Building Relationships in India

Ajitson Justus of World Vision recently submitted this blog from the Vidarbha Farmer’s Livelihood Project in central India, an initiative VHF has supported since 2007.  Entitled “A Farmer is Alone – Why We Need to Form Close Connections,” this story explores deeply held mindsets of farmers in the difficult cotton-growing region of Yavatmal and why an Empowered Worldview approach is so promising for nurturing deeper healing and transformation.

       The Reality of Suicide in Ghodkinde village: In one of the streets of the Ghodkinde village in Yavatmal, you will find a concrete house with the porch covered by some uneven tarps. Inside is a carom board with four chairs and a light bulb hanging by a wire. Four people are playing the game as others watch – the group is mostly farmers. Out of this home walks Nandakumar. After a brief discussion, he walks to his father’s portrait, “4th February 2011,” he says. That was the date his father committed suicide. The date was written below the portrait. As we continue the interview, we hear the sounds made by the carom coins striking one another. The discussion then shifts to the mindset behind suicides. Nandakumar asked me if I was a farmer. I was taken aback. “No,” I said. He replies, “I am a farmer.” His hand was on his chest as he continues, “I have to take care of everything by myself. I am always thinking about debt and obsessing about it.” Nandakumar then talks about how a farmer feels alone. Nandakumar’s neighbor is Santhosh, who lost his father to suicide in 2007. “What was going on in his mind, I do not know,” says Santhosh. “Farming, this is all that he knew.” What were the circumstances at that time? “There was no water,” says Santhosh. Besides no water, there was debt. “That was the situation,” he continues. His father had a 250,000Rs (~ $4000) debt from a bank and an additional 60,000Rs (~ $900) loan from a farmer’s society. Drought and debt contribute to the loneliness and hopelessness that these farmers experience.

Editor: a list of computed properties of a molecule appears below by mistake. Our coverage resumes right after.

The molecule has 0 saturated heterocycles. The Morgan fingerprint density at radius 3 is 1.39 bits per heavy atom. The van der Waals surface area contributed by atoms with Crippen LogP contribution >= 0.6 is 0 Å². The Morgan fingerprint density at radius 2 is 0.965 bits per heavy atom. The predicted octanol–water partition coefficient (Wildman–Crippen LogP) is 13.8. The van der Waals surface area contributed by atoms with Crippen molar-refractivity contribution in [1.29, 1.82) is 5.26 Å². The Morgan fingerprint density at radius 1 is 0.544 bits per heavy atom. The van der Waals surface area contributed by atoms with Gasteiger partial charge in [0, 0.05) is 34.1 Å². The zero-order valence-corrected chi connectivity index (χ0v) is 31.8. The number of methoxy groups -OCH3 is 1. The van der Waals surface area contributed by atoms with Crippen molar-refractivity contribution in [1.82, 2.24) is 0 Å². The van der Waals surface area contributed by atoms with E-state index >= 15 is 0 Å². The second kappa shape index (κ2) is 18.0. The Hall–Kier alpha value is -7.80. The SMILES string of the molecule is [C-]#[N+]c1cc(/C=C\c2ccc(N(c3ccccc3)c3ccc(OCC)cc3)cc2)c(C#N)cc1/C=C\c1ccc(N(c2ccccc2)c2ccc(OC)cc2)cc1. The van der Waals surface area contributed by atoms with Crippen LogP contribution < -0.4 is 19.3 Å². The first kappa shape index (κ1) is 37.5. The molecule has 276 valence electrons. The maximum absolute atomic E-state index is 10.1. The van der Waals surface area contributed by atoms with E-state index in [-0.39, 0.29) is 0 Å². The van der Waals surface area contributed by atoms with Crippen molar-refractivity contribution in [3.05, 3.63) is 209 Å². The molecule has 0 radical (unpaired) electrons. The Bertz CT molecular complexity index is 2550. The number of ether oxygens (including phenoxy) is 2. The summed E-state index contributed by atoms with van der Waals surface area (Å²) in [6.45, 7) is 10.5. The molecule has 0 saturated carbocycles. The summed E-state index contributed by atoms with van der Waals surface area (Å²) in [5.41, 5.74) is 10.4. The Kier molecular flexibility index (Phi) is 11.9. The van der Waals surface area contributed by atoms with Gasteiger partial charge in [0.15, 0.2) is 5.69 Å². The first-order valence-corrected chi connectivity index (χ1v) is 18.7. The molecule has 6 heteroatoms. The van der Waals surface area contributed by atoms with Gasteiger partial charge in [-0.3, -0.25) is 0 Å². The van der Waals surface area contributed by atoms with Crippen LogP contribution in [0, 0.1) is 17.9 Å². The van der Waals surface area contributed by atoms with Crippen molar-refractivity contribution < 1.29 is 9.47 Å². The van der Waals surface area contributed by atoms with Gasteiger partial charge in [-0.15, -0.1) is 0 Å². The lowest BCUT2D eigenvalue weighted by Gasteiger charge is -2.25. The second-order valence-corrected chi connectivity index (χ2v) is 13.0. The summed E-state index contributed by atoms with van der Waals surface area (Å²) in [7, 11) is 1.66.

He was ‘normal’: If you venture further into the same village you will find Shankar, a father of four children. His youngest child, Anchal, is 12, while his oldest child, Sandeep, was 25 years. Sandeep committed suicide by consuming poison in 2011.  “I did not know about it. He was normal. He never talked with anyone,” says Shankar. The ‘normal’ was that he never spoke to anyone about his discouragement. The farmer feels very much alone. Shankar then goes on to make a guess about what might be the reason.  “The bank came to acquire his property,” he says. “That could have been the trigger.” His son had a loan of 200,000Rs (~ $3000) from a private bank. The mindset that a farmer is alone is further compounded by a lack of knowledge about how to deal with setbacks and depression. Many farmers use the word ‘tension’ to describe the cause of these suicides, but the tension is really depression. “You have to handle it,” says Shankar. “What tension? When you work, you forget about it [tension]. It takes a minute to hang yourself or to drink poison. If he was working in the field, he would have forgotten it.”